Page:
And in this perspective, Artificial Intelligence is really a sort of panacea: robot advisory, chatbots, personalization of financial advice and especially, especially the fight against financial crime: banking fraud and money laundering
In the end, if five years ago our solutions seemed somewhat avant-garde, not to say futuristic and sometimes aroused a bit of skepticism, today the banks are aware of the digital urgency and it is the bankers themselves who eagerly seek our solutions.
You support the digital shift of the banking sector.
Do banks sometimes have to change their way of operating, their habits, to be able to use your technologies?
(Do you have to prepare them to work with you?)
So of course the digital revolution profoundly transforms not only the business model but also the corporate culture, its tools, and so on.
At NetGuardians we have a very concrete example.
Before the use of Artificial Intelligence, banks protected themselves with rules engines. Hundreds of rules were deployed on the information system to enforce security policies or detect the most obvious violations.
The advantage with rules was that a violation was very easy to understand. A violation of a compliance rule reported in a clear and accurate audit report was easy to understand and so was the response.
The disadvantage, however, was that the rules were a poor protection against financial crime and that's why fraud has exploded over the decade.
Today with artificial intelligence, the level of protection is excellent and without comparison with the era of the rules.
But the disadvantage of artificial intelligence is that accurately understanding a decision of the machine is much more difficult.
At NetGuardians, we develop with our algorithms a Forensic analysis application that allows bankers to understand the operation of the machine by presenting the context of the decision.
This forensic analysis application, which presents the results of our algorithms, is essential and almost as important as our algorithms themselves.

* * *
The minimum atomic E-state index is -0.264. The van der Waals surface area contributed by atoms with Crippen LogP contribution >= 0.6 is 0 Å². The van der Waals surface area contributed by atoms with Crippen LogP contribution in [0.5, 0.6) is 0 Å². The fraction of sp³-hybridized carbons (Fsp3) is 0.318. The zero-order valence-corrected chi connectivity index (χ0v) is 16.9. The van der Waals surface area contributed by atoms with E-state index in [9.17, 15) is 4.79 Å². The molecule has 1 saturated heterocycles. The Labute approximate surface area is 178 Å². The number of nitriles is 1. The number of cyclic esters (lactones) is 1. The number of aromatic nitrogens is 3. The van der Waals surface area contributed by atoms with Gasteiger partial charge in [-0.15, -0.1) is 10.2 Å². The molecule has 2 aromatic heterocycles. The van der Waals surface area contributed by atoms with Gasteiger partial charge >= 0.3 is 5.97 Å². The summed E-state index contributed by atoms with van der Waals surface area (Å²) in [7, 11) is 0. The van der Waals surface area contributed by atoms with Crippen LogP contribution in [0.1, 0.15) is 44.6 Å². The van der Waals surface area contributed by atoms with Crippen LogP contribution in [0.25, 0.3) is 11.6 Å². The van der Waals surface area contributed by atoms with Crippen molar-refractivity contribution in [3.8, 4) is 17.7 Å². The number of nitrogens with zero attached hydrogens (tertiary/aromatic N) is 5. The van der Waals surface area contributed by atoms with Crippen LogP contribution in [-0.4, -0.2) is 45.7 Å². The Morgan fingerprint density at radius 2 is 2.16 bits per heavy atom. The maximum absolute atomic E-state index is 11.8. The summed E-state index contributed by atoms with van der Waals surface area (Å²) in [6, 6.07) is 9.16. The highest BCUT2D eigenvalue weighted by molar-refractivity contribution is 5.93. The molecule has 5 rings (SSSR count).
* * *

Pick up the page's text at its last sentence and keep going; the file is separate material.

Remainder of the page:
This is a powerful application but requires a grip.
Tom Cruise in Minority Report who handles a data discovery application playing an orchestra conductor, it's easy in Hollywood, but it's not in reality.
In reality, we provide initial training to our users and then regular updates.
In the end, a data analysis and forensic application is not Microsoft Word. Our success is to make such an application accessible to everyone, but not without a little help.
In conclusion i would say that the culture transformation end the evolution of the tools do require some training and special care.
In general, what should a company prepare for, before making a digital shift?
In the digital age, many companies must transform their business model or disappear. Some services become obsolete, some new necessities appear.
We can mention Uber of course but also NetFlix, Booking, eBookers, etc.
For the majority of the industrial base, the digitalization of products and services is an absolute necessity, a question of survival.
Successful process and business model transformation often requires a transformation of the very culture of the company, down toits identity:
Among other things one could mention the following requirements:
- scaling agility from product development to the whole company level
- involving digital natives to identify and design digital services
- realizing the urgency or if necessary create a sense of urgency
- understanding the scale of the challenge and the necessary transformation. Some say "if it does not hurt, it is not digital transformation"
In summary I would say that a company is "mature" for digitalization if it is inspired by the digitalization of our daily life to adapt its products and services AND if it has the ability to execute its ideas.
Ideas without the ability to execute leads to mess, the ability to execute without the ideas leads to the status quo.
From there I would say that a company must prepare itself on these two dimensions, bring itself the conditions and resources required to identify and to design its digital products and those required to realize them.